Efforts are also being made to promote sanitation and wastewater treatment. In this area, the master plans for the Katari basin in Bolivia, the sanitation plan for Lake Ypacaraí in Paraguay, the sanitation plan for the Choluteca basin in Tegucigalpa and the sanitation strategy for the Mancomunidad del Sur in Guatemala stand out. Support has been provided for the design of specific treatment plants, such as the Bellavista plant in Paraguay or different plants in Ecuador. Bolivia has been supported in its national wastewater treatment strategy and in the development of strategies to promote connectivity to the sewerage system. And there is an important impact on the way of conceiving optimal sanitation through analysis, tools, guidelines, and where a comprehensive vision is integrated, condominal sewerage solutions and the reuse of treated wastewater are promoted.

In a cross-cutting way, exchange between countries and training are promoted. The coordination with the Ibero-American Water Directors Conference (CODIA) and the support to the RALCEA network in coordination with the Ibero-American Training Program stand out.


Summary of best practices

  • Introducing of climate change adaptation measures in new plans, for reducing risks and vulnerability of human or natural systems to the expected increase of extreme events and to improve the availability of water resources under climate change conditions.
  • Optimizing investments in sanitation through the introduction of condominial solutions (with lower investment costs and higher initial connectivity than traditional sewage systems) in national policies.
  • Strengthening wastewater treatment through low energy demand solutions based on wastewater reuse.
  • Improving countries legal framework to strengthen the water sector and governance considering the gender perspective.
  • Water interventions have respected and supported the development strategies of indigenous peoples’ and communities, in general, by promoting knowledge transfer, sharing and management.
  • Promoting knowledge management and capacity building with AECID's tools, such as Intercoonecta or the Network of Water Experts.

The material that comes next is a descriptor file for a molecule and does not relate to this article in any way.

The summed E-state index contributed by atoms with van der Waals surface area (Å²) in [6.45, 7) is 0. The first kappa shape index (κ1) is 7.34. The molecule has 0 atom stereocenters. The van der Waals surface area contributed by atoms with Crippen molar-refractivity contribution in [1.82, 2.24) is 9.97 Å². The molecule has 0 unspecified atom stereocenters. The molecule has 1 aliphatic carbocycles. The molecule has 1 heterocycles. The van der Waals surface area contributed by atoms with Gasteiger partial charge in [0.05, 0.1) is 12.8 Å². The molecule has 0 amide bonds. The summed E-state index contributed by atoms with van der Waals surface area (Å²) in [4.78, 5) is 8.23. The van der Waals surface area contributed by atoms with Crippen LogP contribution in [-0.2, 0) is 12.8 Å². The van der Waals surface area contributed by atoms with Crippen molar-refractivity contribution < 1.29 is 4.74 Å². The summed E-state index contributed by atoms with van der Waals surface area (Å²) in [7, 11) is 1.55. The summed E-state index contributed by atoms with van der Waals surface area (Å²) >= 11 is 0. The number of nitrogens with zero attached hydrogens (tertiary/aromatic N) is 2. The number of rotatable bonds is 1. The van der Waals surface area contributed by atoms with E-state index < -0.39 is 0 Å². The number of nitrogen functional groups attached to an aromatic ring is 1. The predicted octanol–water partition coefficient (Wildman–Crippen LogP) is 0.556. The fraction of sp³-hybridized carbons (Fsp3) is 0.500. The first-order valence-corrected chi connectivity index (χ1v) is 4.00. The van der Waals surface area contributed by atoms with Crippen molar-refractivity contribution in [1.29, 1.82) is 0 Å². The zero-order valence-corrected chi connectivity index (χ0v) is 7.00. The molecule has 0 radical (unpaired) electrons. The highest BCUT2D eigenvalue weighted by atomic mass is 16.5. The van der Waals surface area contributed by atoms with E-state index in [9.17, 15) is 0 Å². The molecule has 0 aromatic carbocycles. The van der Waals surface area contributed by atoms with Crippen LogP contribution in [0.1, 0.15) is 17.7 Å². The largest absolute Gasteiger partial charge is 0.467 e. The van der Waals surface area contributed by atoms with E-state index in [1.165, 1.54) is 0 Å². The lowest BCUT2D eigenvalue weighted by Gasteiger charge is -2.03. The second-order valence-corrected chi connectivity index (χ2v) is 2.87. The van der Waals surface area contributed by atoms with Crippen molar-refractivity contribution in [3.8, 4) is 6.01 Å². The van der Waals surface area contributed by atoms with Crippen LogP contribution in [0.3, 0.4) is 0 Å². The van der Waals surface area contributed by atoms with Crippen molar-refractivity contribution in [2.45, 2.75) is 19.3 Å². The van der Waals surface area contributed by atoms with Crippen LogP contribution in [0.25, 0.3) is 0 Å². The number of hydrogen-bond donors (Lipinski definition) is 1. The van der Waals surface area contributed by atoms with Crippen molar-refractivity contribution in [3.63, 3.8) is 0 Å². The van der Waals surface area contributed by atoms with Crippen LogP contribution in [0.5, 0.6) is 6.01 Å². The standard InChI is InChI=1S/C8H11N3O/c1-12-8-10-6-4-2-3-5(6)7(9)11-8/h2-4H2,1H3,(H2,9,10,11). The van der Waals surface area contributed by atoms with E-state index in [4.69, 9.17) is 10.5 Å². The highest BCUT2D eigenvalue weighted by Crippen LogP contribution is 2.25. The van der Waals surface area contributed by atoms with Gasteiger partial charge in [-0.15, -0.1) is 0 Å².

• Coordination with regional networks: RALCEA and CODIA, RIOCC, CIMHET: the Ibero-american networks for General Directors of Water, of Climate Change and of National Hidro-Meteorological services.

Lessons learnt

  • While the principles of Integrated Water Resources Management (IWRM) remain appropriate and relevant, the major challenge has been to develop context-specific, prioritised, sequenced, realistic, and climate-change-adapted implementation approaches.
  • COVID -19 has meant an increased commitment to virtual work in the areas of training and exchange of experiences among stakeholders.
  • IMPACT (KEY FACTS AND FIGURES): 35 projects, mostly technical assistance cooperation, of which 23 have been concluded: 14 projects on the integration of climate change adaptation measures in water and sanitation, 17 projects on integrated water resources management and 4 combining both approaches.
  • Leverage ratio: 4000 %
  • 17 countries, and approximately 1,6 million people directly benefited l 17 countries where water and sanitation sector has been reinforced.
  • 418 studies / designs with more than EUR 177 million of new resilient infrastructure already constructed

SECTOR: Water supply & sanitation



TOTAL COST: € 615 300 000


TYPES OF SUPPORT: Investment grants and technical assistance

DURATION PERIOD: Dec 2013 – Dec 2023


Beneficiary countries: Argentina, Bolivia, Brasil, Chile, Colombia, Costa Rica, Ecuador, El Salvador, Guatemala, Honduras, México, Nicaragua, Panamá, Paraguay, Perú, Uruguay y Venezuela.